own would result in fat accumulation.

    But Blair could not help knowing that these dramatic results were
    not achieved on food and protein powders alone. Bodybuilders knew that
    they could expect to build muscle consuming 8000 calories per day, but
    not lose fat at the same time. That required some additional anabolic
    assistance. Blair knew his guys were taking steroids. Don Howorth readily
    admitted his past use of Dianabol, but was adamant about the importance
    of diet along with it. In fact, some bodybuilders were quite open about
    drugs. When Larry Scott, two-time winner of Mr. Olympia, was asked about
    his steroid use he said without hesitation, "Sure, doesn't
    everyone?" However, the bodybuilding magazines continued the deception
    that the new, larger physiques were built on powders and supplements.
    Thus steroid use artificially inflated the already marketable commodities
    of bodybuilding.

  3. Post


    One man who had definition dieting mastered and who never used drugs
    was the Iron Guru Vince Gironda. Pioneer of a technique involving intense
    abbreviated training routines rather than long workouts, Gironda began
    competing in the 1950s and then trained both athletes and movie stars
    for many decades after. So defined was his physique, he often found
    himself penalized by judges who seemed confused over his appearance.
    Says Gironda, "The men who judged physique contests at this time
    were puzzled by so much muscularity. Quotes from physique magazines
    stated I didn't place higher in whatever contest because of too
    much muscularity. They thought that this type of cut-up physique was
    slightly repugnant so I lost most muscular titles to smoother men who
    had that type of definition for that day."

    Gironda often stated that nutrition was 85-90 percent of bodybuilding.
    His alternative to drugs was eggs. Like Blair, he advocated up to 36
    eggs a day for 6 to 8 weeks to produce muscle buildup. (He also took,
    among many other supplements, "orchic tissue tablets," that
    is, dried testicles.)

    He recommended following this "anabolic phase" with a
    short-term vegetarian diet to "re-alkalize" the body. Similarly
    he alternated a low-carbohydrate diet with periods of carbohydrate loading.
    He was careful to point out the difference between natural and refined
    carbohydrate foods. He presented research data that strongly indicted
    refined carbohydrates as the real culprit in much of the century's
    degenerative disease. His articles went into surprising detail on the
    biochemical pathways through which sugar did its damage, pointing out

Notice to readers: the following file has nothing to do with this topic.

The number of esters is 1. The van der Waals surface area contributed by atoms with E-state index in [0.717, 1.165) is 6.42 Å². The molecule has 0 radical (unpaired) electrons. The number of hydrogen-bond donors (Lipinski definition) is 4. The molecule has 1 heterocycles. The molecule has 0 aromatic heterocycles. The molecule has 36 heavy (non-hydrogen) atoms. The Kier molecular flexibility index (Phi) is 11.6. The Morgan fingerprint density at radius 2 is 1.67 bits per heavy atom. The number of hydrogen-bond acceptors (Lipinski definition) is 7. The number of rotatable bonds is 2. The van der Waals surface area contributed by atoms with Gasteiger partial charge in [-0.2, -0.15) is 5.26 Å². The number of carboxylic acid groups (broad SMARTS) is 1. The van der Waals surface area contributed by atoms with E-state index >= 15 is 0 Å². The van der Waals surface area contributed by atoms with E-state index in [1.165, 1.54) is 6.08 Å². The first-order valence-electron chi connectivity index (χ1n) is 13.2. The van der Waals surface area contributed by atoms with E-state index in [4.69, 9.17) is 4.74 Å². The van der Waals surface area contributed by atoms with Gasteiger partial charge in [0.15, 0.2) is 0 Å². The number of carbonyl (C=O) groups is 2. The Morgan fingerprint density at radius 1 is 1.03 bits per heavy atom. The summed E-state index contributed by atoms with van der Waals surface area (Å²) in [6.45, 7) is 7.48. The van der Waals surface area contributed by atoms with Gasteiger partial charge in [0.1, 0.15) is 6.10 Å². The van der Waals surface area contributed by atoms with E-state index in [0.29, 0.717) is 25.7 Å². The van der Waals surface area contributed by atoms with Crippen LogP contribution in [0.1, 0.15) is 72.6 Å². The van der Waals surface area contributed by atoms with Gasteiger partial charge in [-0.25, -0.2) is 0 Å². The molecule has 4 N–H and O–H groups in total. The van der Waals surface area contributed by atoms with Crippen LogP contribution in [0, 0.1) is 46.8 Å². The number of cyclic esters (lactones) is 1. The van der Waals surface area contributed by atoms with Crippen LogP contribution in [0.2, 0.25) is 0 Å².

the relation between sugar and atherosclerosis, abnormal increases in
    height and weight and skeletal anomalies.

    As for protein, he believed the average American could get along fine
    with just 45 grams of quality protein a day. However, he insisted that
    bodybuilders needed over 300 grams daily for several weeks to force
    the growth process. He believed in quality protein powders and used
    Blair's milk-and-egg blend until he came out with his own product.
    When he used the powders, he blended 1/3 of a cup with a dozen eggs
    and 12 ounces of raw cream or half & half. He was also big on steak
    and often ate his meat raw.mmended germ oils, amino acids, vitamin and
    mineral supplements, and hydrochloric acid (HCL). He recommended mineral
    rich sea kelp for its iodine content and dried liver extract for blood
    building and oxygen capacity boosting. Many bodybuilders used desiccated
    liver after the early 1950s experiments of Dr. Benjamin Ershoff. Ershoff
    who conducted the famous liver study wherein rats fed 10 percent desiccated
    liver swam far longer compared to controls.


    In his early years, Blair recommended a very low carbohydrate diet.
    Later he advocated a diet consisting of 1/3 protein, 1/3 fat and 1/3
    carbohydrates to build muscle; then he reversed himself and again urged
    avoidance of carbohydrate foods. But other bodybuilders included high
    levels of carbs in their diets. For example, teenage sensation Casey
    Viator, who became the youngest Mr. America ever at age 19, had his
    own special peanut butter pudding that consisted of 2 pounds of peanut
    butter, 1 jar of grape jelly and 3 or 4 bananas. The bananas were optional.
    This was part of a diet that also included 2 dozen eggs and 2 gallons
    of raw milk per day. Casey recalls his father not shedding too many
    tears when he finally moved out.

    A columnist in Strength & Health magazine recommended
    the following carbohydrate-rich concoction for "getting big"
    along with a diet that allowed unlimited meat and eggs:

    A one day supply of Hoffman's Gain Weight formula (based on soy
    2 quarts milk
    2 cups skim milk powder
    2 raw eggs
    4 tablespoons peanut butter
    brick ice cream
    1 banana
    4 tablespoons malted milk powder
    6 tablespoons corn syrup

    By the 1960s, bodybuilders had figured out what they had to do to
    attain specific goals. Getting lean or "ripped" for a contest
    required stripping the diet of all carbohydrates, including milk and
    cream. Milk was a favorite for building muscle, but for losing fat,